Three-time Tour de France champion Greg LeMond is partnering with carbon fiber manufacturing pioneer Connie Jackson and Oak Ridge National Laboratory (ORNL) to bring a potentially groundbreaking carbon fiber process to a number of global markets, including transportation, renewable energy, and infrastructure.
According to LeMond Composites, the new company that has secured a licensing agreement with ORNL for the process, the new manufacturing process could yield high volume, low-cost carbon fiber. The company believes it could be “the most significant development in carbon fiber production in over 50 years.”
The process, invented by Jackson and a research team at ORNL’s Carbon Fiber Technology Facility (CFTF), made news in March when ORNL announced publicly it was looking to license it. The process uses commercially-available, textile-grade acrylic fiber precursor materials. Acrylic fibers have a similar chemistry to specialty polyacrylonitrile (PAN), the commonly used carbon fiber precursor, but cost about half as much. The new process allows high-volume, cost-sensitive industries around the world to use carbon fiber composites at a much lower cost while incorporating chemistry that makes the materials recyclable.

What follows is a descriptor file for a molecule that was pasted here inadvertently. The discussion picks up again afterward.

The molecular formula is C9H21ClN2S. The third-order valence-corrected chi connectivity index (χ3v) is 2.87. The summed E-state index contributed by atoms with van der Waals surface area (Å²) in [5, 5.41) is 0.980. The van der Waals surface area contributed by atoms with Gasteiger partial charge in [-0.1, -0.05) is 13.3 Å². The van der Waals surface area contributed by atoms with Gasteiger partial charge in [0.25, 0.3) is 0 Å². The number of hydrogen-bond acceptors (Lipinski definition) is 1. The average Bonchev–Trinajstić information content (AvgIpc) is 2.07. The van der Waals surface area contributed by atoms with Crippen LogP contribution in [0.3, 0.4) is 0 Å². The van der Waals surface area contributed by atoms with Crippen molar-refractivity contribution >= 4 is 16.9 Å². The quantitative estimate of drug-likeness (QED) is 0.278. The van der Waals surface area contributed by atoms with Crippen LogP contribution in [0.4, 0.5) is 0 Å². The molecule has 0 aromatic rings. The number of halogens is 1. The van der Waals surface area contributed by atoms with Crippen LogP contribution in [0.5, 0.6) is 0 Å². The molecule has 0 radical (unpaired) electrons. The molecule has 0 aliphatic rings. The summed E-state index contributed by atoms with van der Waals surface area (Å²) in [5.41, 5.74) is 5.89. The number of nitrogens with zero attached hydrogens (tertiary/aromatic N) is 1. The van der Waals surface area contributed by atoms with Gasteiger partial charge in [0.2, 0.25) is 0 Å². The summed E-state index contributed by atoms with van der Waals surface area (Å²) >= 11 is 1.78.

LeMond believes that the affordability of this carbon fiber will lead to mass adoption worldwide. He adds that LeMond Composites is already in negotiations with several of the world’s leading automotive brands and their suppliers.
“We can provide the advantages of our carbon fiber to many industries by improving strength, stiffness, and weight reduction. If you imagine replacing steel, aluminum, and fiberglass with our carbon fiber, you begin to understand the scope of the potential market,” said Connie Jackson, CEO of LeMond Composites. “Our process will have global applications and we are ready to move forward with scaling the technology.”
LeMond Composites will be strategically located in Knoxville, Tenn., in close proximity to the University of Tennessee, ORNL and IACMI-The Composites Institute.
”Our close proximity to ORNL adds a value beyond measure and we are looking forward to future collaborations with them,” said LeMond. “Additionally, with the input of the University of Tennessee, The Institute for Advanced Composites Manufacturing Innovation (IACMI), and the emerging composites corridor, I believe the Knoxville area will become the world hub for carbon fiber in the future.”